If You’re a Weekend Warrior…

… and you take it easy working or studying all week just so that you can play hard all weekend, you probably wreak havoc on your joints and your muscles.

You might want to consider adding a little more action to your weekly routine so that you can avoid injuries. It can be especially beneficial to stretch throughout the week and before and after your periods of high activity.

Supplementing with milkthistle cleanses the liver and the body’s tissues. This can flush toxins through your system including the extra lactic acid that can build up after periods of extreme activity.

You should look into most of the supplements that the All-American takes. And Layton suggests an anti-inflammatory diet.

“Most people don’t want to hear it, but that means no sugar, milk, grains, soy, or corn and really go high on the protein.”

If You’re a Book Worm…

… watch out, you eyes, your brains and your joints might be suffering some major damage.

If you’ve been squinting from reading all day you’ll want to amp up your vitamin A, but be careful, Layton warns, because Vitamin A is a fat-soluble vitamin so if you take too much you run the risk of toxicity.

Taking regular breaks to get up for a few minutes every hour and do a few stretches. Optometrists also recommend looking away from your work for a few minutes every hour. These breaks should also ramp up your brain power by getting the blood flowing throughout your body and your cranium.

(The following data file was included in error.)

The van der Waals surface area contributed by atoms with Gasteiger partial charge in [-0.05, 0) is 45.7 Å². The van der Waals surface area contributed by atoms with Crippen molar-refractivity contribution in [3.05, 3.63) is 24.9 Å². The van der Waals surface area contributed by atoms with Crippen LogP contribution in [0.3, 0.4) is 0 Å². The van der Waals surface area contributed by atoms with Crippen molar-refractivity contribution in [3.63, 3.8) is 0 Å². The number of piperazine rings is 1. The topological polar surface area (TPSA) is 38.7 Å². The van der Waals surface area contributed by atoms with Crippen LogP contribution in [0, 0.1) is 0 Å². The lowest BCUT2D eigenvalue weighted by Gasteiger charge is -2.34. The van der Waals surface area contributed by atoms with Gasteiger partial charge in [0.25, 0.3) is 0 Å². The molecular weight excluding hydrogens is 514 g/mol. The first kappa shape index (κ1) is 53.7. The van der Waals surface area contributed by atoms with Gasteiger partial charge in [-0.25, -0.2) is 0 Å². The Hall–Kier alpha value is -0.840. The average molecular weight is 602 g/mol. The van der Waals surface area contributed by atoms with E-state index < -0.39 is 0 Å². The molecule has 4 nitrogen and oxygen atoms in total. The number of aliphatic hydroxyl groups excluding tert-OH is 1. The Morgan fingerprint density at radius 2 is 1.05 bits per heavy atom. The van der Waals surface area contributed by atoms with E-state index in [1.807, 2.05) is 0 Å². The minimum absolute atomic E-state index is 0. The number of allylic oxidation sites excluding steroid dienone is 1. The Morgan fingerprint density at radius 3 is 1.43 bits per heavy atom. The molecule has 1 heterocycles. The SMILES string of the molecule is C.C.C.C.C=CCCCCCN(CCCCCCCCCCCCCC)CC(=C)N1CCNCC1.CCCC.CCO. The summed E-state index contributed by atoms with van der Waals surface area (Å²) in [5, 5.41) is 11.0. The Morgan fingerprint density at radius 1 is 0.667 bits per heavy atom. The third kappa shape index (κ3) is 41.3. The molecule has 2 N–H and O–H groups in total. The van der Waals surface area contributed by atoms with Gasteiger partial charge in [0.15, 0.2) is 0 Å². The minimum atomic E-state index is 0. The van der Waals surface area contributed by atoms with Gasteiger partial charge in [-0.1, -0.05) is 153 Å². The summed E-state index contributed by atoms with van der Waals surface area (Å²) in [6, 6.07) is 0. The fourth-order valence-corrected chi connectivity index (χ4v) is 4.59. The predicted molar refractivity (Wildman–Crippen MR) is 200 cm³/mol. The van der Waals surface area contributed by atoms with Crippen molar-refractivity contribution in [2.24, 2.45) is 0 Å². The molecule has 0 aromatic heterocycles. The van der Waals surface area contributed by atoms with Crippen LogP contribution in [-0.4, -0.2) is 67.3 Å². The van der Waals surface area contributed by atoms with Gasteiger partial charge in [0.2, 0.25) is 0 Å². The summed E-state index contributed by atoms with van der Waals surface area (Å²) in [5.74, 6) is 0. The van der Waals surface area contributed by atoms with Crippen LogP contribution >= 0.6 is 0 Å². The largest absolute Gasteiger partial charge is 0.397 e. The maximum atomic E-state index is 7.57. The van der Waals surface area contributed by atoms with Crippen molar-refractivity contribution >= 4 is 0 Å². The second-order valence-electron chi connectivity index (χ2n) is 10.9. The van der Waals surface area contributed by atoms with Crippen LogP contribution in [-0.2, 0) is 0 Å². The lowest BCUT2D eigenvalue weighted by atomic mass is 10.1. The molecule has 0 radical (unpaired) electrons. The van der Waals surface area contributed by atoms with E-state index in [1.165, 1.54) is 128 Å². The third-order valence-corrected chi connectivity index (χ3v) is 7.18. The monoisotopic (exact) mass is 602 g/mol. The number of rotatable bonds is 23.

Ginkgo Biloba is a popular herb that can help circulate oxygen, facilitate blood flow and help with brain functions. Careful, all herbs have toxicity values. Studies have shown that B complexes increase nerve activity and promote nervous system health, which means good stuff for your brain.

If You’re a Party Animal…

… who likes to go out and paint the town at least twice a week, you are probably exposing yourself to a lot of smoky environments and drinking and eating unhealthy foods.

Partiers need to keep in mind that their body wants to be on a schedule and staying out all night messes with that schedule. Also, party foods can be high in fat, processed flour and sugar. Be careful that these foods don’t become the majority of your diet.

“As soon as we’re born everything we put into our bodies has an effect on us,” Layton says. “I see too many 30 and 40 year olds that wish they would have known better when they were young.”

Also, for anyone who smokes or is exposed to smoke-filled environments for a long period of time, Layton says, “Vitamin C is a must” a well as extra B vitamins

“There is a lot of research about B vitamins helping hangovers,” she says. “B-6 is a diuretic and it helps flush toxins out of the body’s system and remember, alcohol is a toxin. Enzymes are also good for removing alcohol from the system.”

#1.885218:4107849578.jpg:juicecover copy.jpg::#1.885217:953674529.jpg:WeekendWar2Aa.jpg::#1.885216:4293536440.jpg:Couch PotatoAa.jpg::#1.885215:2073383019.jpg:BookwormAa.jpg::#1.885214:2522654285.jpg:Athlete1Aa.jpg::